Senator Graham On American Engagement

June 17, 2011 By Phil Jackson

On Wednesday, Sen. Lindsey Graham (R-SC) strongly emphasized the importance of continuing to invest in the smart power tools of development and diplomacy in a speech at the Carnegie Endowment for International Peace.  Sen. Graham recently returned from eight days in Afghanistan and specifically addressed the situation there, as well as broader developments in the region including the Arab Spring.

Sen. Graham, the Ranking Member of the Senate State-Foreign Operations Appropriations Subcommittee and a member of the Senate Armed Services Committee, praised the level of cooperation between civilian and military efforts in Afghanistan, saying “it is the robust I have ever seen.”  He also made clear that a comprehensive, smart power strategy is critical to achieving our national security objectives and success in Afghanistan, saying, “The civilian partners in this effort to secure Afghanistan are as important as any brigade we have.” 

He warned that this critical partnership between civilian and military efforts is in danger, saying, “The military-civilian partnership is not going to survive if Congress becomes an isolationist body.  Now is the time, after Bin Laden’s death, to pour it on.”  Sen. Graham then challenged Congress, saying, “What I would like to see this summer is Congress to fully fund the civilian side as well as the military side.”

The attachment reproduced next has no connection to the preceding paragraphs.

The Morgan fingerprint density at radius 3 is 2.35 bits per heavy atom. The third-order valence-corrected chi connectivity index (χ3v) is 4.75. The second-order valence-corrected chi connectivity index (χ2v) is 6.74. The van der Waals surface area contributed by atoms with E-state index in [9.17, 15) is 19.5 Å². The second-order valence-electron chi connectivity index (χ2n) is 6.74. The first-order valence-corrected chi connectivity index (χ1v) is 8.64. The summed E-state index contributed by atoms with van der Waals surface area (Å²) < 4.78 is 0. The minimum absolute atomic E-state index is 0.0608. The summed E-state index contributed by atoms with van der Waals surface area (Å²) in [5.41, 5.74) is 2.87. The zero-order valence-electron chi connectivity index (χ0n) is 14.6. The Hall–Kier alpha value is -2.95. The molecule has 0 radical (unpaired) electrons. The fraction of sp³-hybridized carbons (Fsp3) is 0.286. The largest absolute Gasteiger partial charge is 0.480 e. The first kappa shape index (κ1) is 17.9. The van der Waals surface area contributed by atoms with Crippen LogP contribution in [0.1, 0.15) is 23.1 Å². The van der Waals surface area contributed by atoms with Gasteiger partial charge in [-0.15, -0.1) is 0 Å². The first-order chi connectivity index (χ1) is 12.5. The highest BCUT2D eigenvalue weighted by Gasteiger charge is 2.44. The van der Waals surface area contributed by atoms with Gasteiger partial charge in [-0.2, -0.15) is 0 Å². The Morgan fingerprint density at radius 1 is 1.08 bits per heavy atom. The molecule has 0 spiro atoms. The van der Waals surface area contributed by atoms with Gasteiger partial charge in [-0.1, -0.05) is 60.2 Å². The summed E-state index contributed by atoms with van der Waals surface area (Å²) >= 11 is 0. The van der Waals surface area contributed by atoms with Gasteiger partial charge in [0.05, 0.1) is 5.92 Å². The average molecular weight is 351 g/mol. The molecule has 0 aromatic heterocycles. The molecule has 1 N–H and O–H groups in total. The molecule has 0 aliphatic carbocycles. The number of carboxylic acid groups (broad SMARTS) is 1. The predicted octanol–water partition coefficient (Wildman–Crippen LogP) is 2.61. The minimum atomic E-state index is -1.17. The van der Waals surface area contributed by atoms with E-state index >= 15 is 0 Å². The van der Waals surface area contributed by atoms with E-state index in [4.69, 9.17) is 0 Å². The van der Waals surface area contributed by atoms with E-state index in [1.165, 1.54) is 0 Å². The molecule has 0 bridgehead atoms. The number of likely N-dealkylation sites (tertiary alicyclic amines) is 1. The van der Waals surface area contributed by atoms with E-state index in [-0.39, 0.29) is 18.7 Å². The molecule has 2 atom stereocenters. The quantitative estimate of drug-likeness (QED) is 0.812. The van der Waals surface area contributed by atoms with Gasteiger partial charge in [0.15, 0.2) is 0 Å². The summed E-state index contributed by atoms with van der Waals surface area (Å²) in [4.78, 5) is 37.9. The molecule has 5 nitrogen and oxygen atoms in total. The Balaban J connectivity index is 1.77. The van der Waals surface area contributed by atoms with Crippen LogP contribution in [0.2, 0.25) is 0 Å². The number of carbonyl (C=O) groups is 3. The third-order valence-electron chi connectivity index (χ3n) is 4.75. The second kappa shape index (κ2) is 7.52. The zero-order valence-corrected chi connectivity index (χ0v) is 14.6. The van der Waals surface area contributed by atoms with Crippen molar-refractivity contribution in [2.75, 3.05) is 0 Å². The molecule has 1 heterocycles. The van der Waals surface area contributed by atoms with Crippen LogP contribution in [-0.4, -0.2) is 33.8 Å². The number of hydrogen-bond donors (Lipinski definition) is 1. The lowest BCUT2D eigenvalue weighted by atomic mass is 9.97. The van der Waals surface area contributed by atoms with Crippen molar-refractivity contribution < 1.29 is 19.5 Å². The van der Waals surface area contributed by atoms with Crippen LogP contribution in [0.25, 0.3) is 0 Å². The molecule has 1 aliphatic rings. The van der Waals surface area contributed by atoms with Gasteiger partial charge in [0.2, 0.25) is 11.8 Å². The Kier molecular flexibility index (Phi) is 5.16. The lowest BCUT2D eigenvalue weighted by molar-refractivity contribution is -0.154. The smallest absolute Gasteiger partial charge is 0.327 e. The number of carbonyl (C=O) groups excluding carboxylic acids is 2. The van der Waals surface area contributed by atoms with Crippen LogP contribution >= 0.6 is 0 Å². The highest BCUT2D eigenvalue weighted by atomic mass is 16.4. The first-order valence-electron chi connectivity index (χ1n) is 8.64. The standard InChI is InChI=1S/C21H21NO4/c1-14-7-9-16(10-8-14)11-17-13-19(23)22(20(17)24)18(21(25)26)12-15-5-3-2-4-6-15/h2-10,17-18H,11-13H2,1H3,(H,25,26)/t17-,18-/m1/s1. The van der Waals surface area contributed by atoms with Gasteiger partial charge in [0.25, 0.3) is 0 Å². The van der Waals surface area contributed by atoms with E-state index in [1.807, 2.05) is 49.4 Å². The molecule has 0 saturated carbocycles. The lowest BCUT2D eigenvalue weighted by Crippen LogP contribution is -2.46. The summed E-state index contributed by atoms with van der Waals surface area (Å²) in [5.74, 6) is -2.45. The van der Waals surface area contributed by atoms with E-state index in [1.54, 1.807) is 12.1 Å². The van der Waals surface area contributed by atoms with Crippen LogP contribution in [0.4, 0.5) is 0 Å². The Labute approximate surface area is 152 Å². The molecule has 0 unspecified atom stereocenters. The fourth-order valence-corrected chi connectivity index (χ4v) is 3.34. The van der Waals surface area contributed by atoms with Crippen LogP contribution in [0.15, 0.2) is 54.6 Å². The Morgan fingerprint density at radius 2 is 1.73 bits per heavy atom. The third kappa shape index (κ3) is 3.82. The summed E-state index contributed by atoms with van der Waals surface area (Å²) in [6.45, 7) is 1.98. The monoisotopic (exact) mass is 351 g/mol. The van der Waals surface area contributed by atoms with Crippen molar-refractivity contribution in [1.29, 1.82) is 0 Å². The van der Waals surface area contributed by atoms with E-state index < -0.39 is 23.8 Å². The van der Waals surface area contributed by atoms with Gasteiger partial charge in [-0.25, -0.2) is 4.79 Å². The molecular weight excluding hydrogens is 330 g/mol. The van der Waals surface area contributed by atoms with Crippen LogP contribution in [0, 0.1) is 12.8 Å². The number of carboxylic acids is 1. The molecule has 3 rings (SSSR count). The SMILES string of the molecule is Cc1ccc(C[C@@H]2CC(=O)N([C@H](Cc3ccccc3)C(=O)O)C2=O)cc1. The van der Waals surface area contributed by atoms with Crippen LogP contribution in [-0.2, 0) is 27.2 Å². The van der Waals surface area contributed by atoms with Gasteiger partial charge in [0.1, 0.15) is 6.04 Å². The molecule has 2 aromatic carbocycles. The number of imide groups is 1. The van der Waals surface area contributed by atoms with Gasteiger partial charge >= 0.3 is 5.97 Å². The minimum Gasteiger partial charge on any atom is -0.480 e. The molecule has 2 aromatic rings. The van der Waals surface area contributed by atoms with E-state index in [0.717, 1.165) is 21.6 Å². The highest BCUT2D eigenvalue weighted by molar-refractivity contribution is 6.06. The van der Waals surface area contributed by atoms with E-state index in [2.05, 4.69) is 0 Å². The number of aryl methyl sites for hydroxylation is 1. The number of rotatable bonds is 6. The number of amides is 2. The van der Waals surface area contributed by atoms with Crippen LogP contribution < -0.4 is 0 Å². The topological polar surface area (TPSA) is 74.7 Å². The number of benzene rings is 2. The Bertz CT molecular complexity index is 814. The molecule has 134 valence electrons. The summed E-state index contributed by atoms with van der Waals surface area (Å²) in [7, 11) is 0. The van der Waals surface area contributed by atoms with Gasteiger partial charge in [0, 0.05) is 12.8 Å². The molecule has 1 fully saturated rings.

Moving to the subject of the wider region as a whole, Sen. Graham said, “I see Afghanistan, Tunisia, Egypt, Libya, Syria, Yemen as incredible opportunities to change the world for the better” and responded to calls by some in Congress to avoid engagement with the region in the wake of the Arab Spring by saying, “Isolationism is not a viable strategy in the 21st century for the United States.”  He stressed that he hopes Americans will see assistance packages for these countries as national security investments that are important, even in such a challenging budget environment.

Sen. Graham’s speech made a compelling case for smart power as a critical element in keeping us safe. “Military force,” he repeatedly argued, “is just one component of what it takes to win this war on terror.”